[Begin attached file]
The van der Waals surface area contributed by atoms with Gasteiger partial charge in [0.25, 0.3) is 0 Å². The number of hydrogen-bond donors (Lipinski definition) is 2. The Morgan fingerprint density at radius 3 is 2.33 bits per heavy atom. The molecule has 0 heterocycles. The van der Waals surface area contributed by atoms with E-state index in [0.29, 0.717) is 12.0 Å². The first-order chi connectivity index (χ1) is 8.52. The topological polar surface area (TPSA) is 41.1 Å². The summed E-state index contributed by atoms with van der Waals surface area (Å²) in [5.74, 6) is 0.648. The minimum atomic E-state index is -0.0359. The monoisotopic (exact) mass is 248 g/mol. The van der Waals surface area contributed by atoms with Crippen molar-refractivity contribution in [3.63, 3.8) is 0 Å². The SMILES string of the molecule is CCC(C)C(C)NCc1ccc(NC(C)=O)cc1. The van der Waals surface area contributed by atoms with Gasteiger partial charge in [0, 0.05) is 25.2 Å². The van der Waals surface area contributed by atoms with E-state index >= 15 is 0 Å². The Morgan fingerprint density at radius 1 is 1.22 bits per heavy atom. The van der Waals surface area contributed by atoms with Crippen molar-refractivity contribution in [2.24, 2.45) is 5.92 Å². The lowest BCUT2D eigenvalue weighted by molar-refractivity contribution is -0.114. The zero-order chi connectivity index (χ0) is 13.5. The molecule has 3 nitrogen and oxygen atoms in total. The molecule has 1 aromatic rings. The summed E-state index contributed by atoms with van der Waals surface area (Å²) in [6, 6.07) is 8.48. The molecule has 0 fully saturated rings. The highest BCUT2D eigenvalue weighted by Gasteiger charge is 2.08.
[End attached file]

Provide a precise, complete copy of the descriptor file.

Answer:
The van der Waals surface area contributed by atoms with Gasteiger partial charge in [0.25, 0.3) is 0 Å². The number of hydrogen-bond donors (Lipinski definition) is 2. The Morgan fingerprint density at radius 3 is 2.33 bits per heavy atom. The molecule has 0 heterocycles. The van der Waals surface area contributed by atoms with E-state index in [0.29, 0.717) is 12.0 Å². The first-order chi connectivity index (χ1) is 8.52. The topological polar surface area (TPSA) is 41.1 Å². The summed E-state index contributed by atoms with van der Waals surface area (Å²) in [5.74, 6) is 0.648. The minimum atomic E-state index is -0.0359. The monoisotopic (exact) mass is 248 g/mol. The van der Waals surface area contributed by atoms with Crippen molar-refractivity contribution in [3.63, 3.8) is 0 Å². The SMILES string of the molecule is CCC(C)C(C)NCc1ccc(NC(C)=O)cc1. The van der Waals surface area contributed by atoms with Gasteiger partial charge in [0, 0.05) is 25.2 Å². The van der Waals surface area contributed by atoms with E-state index >= 15 is 0 Å². The Morgan fingerprint density at radius 1 is 1.22 bits per heavy atom. The van der Waals surface area contributed by atoms with Crippen molar-refractivity contribution in [2.24, 2.45) is 5.92 Å². The lowest BCUT2D eigenvalue weighted by molar-refractivity contribution is -0.114. The zero-order chi connectivity index (χ0) is 13.5. The molecule has 3 nitrogen and oxygen atoms in total. The molecule has 1 aromatic rings. The summed E-state index contributed by atoms with van der Waals surface area (Å²) in [6, 6.07) is 8.48. The molecule has 0 fully saturated rings. The highest BCUT2D eigenvalue weighted by Gasteiger charge is 2.08.